These Sisters In Their 90s Helping Their 97-Year-Old Sister In Hospice Care Will Warm Your Heart
There til the very end.
This video reminded me of my grandma. These two sisters are helping their other sister look pretty who is in hospice care in her home, "Let's get her bangs" they say "Let me get the back a little bit." My grandmother was the type of lady who set her hair every night, from the moment she said she was going to bed til she was actually in bed was about a 1-hour long process, and it was beautiful. She enjoyed her night creams and her soft curlers that she would sleep in tied with a beautiful and always fashionable scarf. When I was visiting her as she would prepare for bed I'd sit in her room and talk to her about her day, which usually consisted of making a sandwich and watching her soaps...but it was more than that you know, it was time with my Grandma. One time I asked her "Grandma, why do you get so dressed up to just be around the house." (My young and ignorant self thought it was a vanity thing.) She responded by saying "It makes me feel good and who knows, maybe I'll have somewhere to go but you should always want to feel your best." (She never found out about athleisure, and I'm pretty sure she'd call it lazy).
When she was in her 90s she had a stroke, she lost mobility in the left side of her body, but her mind remained intact. I remember when I went to see her in the hospital when it first happened, I started crying and she asked me weakly "What's wrong sweetheart?" At this point in my life, I knew what a stroke was, but I had never been around someone I love so much who had one; I didn't really understand someone could go to the hospital and not come out exactly the same. She was very fortunate her mind was there and she knew who people were -- but her mobility meant she couldn't do things like set her hair, put on her dresses -- do what she did to make herself feel good. Her family helped her do these things and this put back a sense of normalcy for her. She never got upset about her new condition, instead would always do exercises to improve her mobility, as challenging as they were. She laughed as often as ever. I remember I brought her a pair of gold slip-on slippers that made her feel like a "queen."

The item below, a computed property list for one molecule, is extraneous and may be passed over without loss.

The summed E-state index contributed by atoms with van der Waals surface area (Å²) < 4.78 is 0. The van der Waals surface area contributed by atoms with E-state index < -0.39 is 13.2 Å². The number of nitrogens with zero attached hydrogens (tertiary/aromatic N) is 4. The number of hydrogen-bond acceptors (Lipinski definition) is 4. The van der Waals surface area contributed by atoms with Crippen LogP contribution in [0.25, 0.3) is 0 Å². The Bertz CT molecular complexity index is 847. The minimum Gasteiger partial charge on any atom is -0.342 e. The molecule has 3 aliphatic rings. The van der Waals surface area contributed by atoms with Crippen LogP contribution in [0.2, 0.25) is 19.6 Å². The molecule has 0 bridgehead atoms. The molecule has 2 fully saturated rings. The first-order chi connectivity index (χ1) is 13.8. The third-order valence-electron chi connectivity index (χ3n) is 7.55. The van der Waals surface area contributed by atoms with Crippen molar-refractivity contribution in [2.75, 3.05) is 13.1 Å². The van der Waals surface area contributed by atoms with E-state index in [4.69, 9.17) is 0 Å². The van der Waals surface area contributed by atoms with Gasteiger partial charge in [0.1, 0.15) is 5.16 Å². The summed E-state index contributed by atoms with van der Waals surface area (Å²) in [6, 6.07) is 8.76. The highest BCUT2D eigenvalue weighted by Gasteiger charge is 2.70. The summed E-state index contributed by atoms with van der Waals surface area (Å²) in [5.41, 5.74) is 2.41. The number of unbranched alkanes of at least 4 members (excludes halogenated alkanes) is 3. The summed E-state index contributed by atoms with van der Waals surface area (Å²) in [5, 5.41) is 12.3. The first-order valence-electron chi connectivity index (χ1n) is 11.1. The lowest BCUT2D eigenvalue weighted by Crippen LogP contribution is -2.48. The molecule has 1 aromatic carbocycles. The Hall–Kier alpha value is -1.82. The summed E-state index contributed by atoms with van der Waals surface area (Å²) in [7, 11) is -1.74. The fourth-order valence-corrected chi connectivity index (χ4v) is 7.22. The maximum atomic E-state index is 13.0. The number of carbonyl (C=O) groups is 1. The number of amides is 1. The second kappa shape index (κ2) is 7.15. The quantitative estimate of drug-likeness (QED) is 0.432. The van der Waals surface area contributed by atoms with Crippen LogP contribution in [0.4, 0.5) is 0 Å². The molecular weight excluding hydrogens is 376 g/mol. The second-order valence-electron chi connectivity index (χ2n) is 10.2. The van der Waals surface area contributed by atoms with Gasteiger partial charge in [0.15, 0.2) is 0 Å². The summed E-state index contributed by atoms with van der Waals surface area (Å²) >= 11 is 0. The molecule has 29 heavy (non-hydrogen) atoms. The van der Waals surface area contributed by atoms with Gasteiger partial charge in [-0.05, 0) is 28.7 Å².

I am very lucky that I got to have a relationship with my grandma as an adult, and I feel fortunate for that opportunity. Her energy was loving and she listened, really listened; something I feel is often times lost in this digital age. I've never known a time where a phone didn't exist, so my "community" has always seemed bigger, but of that community I know only a handful would show up if I had a stroke to style my hair, and those are the people to hold onto close.